What is the significance of the relatively disjointed plot of The Catcher in the Rye?

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The overall picture created by The Catcher in the Rye is like a big mural, or montage, or collage, with many unrelated scenes juxtaposed. Salinger deliberately created a confused adolescent hero who is lost—or who has lost something and is trying to find it without knowing what it is. Such a confused hero is bound to create a disjointed story. One of the main scenes in this impressionistic mural or montage is a boy standing in a field of rye wheat and watching children at play in the distant background.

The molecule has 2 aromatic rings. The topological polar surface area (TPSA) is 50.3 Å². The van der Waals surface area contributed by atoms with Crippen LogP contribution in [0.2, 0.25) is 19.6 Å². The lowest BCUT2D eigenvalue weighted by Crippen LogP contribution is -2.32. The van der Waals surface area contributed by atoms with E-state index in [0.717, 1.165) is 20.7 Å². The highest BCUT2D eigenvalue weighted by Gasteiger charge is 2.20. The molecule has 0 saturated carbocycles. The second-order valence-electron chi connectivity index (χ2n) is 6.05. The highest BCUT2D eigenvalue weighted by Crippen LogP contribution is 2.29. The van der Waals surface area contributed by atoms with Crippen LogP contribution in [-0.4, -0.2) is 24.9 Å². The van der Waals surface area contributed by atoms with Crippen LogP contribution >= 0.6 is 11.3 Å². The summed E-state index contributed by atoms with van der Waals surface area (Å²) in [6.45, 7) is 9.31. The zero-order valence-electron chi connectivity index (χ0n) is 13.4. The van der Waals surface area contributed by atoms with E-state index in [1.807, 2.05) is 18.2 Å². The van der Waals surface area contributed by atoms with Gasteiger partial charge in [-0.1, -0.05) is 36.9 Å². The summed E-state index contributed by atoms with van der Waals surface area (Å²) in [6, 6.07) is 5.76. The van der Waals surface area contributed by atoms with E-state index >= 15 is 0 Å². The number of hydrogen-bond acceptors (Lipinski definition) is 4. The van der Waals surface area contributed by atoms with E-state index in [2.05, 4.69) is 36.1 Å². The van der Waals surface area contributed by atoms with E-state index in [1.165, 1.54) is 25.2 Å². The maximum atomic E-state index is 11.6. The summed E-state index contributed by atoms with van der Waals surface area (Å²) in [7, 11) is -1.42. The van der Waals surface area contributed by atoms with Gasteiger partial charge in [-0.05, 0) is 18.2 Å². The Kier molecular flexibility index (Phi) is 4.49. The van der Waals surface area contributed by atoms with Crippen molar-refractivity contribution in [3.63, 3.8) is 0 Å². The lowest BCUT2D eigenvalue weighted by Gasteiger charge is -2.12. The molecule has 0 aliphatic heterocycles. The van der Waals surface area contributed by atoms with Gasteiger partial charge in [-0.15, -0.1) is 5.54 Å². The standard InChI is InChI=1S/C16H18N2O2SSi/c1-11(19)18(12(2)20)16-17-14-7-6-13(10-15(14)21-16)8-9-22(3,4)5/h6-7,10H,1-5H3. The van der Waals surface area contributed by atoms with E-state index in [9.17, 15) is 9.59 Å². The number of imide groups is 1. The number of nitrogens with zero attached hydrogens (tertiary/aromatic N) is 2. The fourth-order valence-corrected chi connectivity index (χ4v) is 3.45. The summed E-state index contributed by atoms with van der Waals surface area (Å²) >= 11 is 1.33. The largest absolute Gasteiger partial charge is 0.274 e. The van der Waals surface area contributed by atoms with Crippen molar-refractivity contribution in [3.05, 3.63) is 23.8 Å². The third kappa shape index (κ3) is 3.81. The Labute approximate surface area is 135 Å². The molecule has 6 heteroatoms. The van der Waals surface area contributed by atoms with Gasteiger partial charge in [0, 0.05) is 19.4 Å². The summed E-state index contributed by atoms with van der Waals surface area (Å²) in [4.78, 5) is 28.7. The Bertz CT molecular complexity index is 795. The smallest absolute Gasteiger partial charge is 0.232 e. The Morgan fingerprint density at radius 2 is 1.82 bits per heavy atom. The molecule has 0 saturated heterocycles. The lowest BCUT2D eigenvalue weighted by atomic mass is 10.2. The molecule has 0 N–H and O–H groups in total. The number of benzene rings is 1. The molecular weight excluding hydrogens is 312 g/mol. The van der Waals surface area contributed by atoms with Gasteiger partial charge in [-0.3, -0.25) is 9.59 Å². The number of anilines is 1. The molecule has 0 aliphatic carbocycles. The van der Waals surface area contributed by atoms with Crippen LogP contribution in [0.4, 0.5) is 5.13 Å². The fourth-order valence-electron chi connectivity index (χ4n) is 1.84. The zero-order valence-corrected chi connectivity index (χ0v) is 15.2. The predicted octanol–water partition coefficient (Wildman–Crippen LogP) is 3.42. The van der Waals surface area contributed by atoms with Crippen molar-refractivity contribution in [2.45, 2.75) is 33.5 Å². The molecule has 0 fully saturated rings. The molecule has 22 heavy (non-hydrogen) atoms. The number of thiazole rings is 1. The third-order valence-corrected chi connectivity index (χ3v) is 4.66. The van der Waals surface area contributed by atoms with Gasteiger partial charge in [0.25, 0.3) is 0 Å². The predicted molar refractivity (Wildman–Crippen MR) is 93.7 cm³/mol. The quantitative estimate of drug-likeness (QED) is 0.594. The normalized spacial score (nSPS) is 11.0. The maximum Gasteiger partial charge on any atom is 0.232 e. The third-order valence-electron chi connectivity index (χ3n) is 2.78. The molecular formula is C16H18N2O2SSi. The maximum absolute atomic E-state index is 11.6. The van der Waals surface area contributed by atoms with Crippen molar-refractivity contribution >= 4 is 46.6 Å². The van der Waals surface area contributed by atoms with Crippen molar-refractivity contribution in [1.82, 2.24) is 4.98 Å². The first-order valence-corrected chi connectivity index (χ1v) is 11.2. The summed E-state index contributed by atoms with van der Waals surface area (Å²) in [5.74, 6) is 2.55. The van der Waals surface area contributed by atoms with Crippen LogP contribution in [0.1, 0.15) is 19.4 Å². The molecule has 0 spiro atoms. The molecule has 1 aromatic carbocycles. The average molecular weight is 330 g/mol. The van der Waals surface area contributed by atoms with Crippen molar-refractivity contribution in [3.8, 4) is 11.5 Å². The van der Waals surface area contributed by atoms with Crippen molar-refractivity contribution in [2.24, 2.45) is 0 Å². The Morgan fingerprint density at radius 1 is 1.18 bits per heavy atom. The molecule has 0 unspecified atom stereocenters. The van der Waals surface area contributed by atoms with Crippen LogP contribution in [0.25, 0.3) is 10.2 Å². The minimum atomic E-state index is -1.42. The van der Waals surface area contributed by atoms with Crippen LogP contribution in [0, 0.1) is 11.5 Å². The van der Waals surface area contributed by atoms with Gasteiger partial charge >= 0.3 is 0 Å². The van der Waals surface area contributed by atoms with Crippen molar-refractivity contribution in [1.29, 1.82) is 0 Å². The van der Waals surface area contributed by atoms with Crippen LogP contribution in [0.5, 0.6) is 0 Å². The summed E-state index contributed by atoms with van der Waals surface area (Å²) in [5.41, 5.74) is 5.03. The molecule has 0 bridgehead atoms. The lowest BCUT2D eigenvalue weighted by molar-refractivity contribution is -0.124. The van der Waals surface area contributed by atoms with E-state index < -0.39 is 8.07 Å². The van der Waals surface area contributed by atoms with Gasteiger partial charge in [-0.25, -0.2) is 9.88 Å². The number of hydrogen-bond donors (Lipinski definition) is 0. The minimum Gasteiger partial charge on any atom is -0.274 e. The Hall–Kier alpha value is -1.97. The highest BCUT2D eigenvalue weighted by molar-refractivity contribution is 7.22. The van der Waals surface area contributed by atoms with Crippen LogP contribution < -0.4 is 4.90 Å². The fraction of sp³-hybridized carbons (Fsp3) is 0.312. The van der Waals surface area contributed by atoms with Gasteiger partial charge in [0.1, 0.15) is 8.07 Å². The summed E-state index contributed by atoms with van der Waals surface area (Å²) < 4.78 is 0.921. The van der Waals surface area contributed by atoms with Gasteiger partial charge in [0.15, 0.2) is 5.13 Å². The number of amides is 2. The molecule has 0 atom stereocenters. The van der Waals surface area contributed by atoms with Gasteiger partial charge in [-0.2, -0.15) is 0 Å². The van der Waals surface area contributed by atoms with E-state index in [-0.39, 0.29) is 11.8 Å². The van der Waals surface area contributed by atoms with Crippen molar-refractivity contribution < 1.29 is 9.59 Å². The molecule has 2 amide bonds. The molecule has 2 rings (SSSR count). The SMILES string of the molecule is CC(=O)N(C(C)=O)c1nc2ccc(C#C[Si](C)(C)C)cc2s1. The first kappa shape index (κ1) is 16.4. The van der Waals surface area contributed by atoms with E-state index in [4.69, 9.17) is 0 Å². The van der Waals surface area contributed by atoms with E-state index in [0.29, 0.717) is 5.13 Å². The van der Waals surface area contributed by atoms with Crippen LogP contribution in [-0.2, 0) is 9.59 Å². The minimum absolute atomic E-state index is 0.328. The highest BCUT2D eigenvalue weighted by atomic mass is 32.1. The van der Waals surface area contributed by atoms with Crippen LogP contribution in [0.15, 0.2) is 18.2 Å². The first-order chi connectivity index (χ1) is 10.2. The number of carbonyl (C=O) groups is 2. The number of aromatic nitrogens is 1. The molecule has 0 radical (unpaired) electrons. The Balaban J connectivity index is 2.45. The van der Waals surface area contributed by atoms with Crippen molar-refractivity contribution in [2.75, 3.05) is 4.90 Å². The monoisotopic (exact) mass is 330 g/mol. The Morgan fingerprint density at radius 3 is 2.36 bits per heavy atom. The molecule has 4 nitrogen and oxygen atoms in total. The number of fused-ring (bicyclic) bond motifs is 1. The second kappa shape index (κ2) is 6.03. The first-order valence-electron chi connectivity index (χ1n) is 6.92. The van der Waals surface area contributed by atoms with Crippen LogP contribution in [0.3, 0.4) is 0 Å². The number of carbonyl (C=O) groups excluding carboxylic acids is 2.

Salinger creates his patchwork effect by using a viewpoint protagonist who has motivation but lacks a goal. Holden's little sister, Phoebe, admonishes him for not having any sense of direction—but Holden is like a forerunner of many adolescent boys today, sailing the seas without a compass; going out with girls he despises; going here, there, and everywhere without any plan or purpose; and wasting his one life as if he had a dozen lives to squander.

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